Cry Wolf, by Patricia Briggs | Book Review #147

2355575Anna never knew werewolves existed, until the night she survived a violent attack… and became one herself. After three years at the bottom of the pack, she’d learned to keep her head down and never, ever trust dominant males. Then Charles Cornick, the enforcer—and son—of the leader of the North American werewolves, came into her life.

Charles insists that not only is Anna his mate, but she is also a rare and valued Omega wolf. And it is Anna’s inner strength and calming presence that will prove invaluable as she and Charles go on the hunt in search of a rogue werewolf—a creature bound in magic so dark that it could threaten all of the pack.”

TRIGGER WARNING: Rape Mention, Suicide Mention, Self-Harm Mention.

I didn’t know what to expect when I first picked up Cry Wolf. I hadn’t really looked much into the book aside from knowing that Cry Wolf is written by Patricia Briggs, and that Cry Wolf is the first in its own series. Turns out, Cry Wolf is related to the Mercy Thompson series, but we don’t see Mercy at all in this first book. Even though she is mentioned a few times.

There are two points of view within this story, and I suspect that there will be these two points of view in the other books as well. The first view is of Anna. She’s had a definite rough go of things, and me saying so is taking Anna’s past lightly. The second view is of Charles, who is as much as a Macho-wolf as the next Alpha guy.

The differing points of view from Anna and Charles are something about this book that I found myself loving. There are other points of view that come into play as well, and I found myself also enjoying their view on things too. I don’t want to end up spoiling the book, so I haven’t said their names (if you were wondering).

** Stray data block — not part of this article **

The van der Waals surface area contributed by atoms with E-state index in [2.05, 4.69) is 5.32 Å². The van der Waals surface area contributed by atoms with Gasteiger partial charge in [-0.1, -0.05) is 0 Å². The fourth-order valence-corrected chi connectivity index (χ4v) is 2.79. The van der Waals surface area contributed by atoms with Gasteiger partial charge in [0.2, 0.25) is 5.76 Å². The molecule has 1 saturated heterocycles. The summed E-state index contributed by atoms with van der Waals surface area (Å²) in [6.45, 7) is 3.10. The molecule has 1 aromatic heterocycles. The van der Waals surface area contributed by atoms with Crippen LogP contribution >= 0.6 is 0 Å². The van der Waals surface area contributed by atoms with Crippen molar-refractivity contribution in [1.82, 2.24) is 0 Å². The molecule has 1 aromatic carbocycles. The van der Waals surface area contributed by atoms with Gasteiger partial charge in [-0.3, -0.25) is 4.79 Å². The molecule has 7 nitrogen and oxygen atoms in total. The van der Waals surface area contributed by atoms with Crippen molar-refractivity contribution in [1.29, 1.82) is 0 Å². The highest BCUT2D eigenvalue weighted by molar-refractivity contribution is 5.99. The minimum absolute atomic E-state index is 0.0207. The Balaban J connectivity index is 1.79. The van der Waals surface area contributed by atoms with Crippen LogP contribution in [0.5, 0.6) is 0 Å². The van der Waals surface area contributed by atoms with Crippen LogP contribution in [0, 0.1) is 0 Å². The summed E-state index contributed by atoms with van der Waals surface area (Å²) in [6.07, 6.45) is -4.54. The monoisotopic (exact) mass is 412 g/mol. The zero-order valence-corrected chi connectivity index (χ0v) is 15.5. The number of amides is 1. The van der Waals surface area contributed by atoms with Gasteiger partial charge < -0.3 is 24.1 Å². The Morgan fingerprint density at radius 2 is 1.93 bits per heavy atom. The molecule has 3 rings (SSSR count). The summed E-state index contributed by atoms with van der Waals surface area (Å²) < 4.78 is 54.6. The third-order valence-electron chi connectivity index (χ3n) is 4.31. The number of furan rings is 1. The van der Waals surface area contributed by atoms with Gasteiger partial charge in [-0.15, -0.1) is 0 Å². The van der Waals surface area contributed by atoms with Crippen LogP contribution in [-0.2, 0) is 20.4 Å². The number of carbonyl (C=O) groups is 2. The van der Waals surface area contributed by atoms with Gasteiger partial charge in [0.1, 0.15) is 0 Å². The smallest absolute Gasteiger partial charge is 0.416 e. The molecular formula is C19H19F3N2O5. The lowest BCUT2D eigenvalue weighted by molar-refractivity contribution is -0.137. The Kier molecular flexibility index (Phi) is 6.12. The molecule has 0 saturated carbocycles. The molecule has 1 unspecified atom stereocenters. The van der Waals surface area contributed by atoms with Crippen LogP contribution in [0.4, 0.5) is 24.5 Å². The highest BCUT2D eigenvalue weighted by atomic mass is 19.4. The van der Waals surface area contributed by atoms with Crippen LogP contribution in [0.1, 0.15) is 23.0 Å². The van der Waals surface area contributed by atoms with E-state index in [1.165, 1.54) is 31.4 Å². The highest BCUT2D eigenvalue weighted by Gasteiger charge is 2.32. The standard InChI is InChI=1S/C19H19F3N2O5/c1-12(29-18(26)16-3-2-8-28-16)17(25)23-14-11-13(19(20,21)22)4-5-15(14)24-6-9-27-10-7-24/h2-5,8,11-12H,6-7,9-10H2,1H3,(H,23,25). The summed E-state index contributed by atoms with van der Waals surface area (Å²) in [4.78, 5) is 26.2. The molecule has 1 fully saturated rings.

I like how Anna and Charles; given how their circumstances were, came together to form this united front. When they first meet, they’re very obviously put off by each other, and needless to say, almost awkward. Which I absolutely appreciate overall. The characters being awkward just gives the story some overall authenticity to the story. The characters in this book are all realistic in the fact that they let their human side show.

Anna and Charles’ relationship together is something I found to be somewhat comforting. The relationship between these two is realistic for the overall genre of the story… For example: Anna and Charles both knew something was wrong within their relationship, yet when they confronted each other about it, the two of them were on totally different pages..One thought something was wrong with one thing, and then the other thought something was wrong in a total different area concerning themselves and their relationship. I really appreciate that Briggs put in the effort to make them this way. A lot of “Shifter” novels tend to end up with this “perfect” relationship between the main characters. And when that happens I tend to not enjoy the romance that can blossom between the two people.

Another thing that I ended up enjoying about this book is how the storyline also gave insight to the Marrok’s life.

I actually hate how Briggs has written her characters to the point of they’re in some situations because they’ve had shit things happen to them because shit people decided to prey on them. Like, can you not? I don’t like reading about a character that’s badass only because they’ve been abused in some way.

Even though I’ve discovered taht Briggs’ writing has a major flaw that she can’t seem to get over, I enjoyed Briggs’ writing in Cry Wolf. — I loved Anna and Charles. I can’t wait to read the next book, Hunting Ground. I’m also wondering when the two series will overlap, and how Briggs decides to write them in.

That’s all I have to say about Anna and Charles for the moment. Thank you so much for checking out my review!

Happy Reading!

5 thoughts on “Cry Wolf, by Patricia Briggs | Book Review #147

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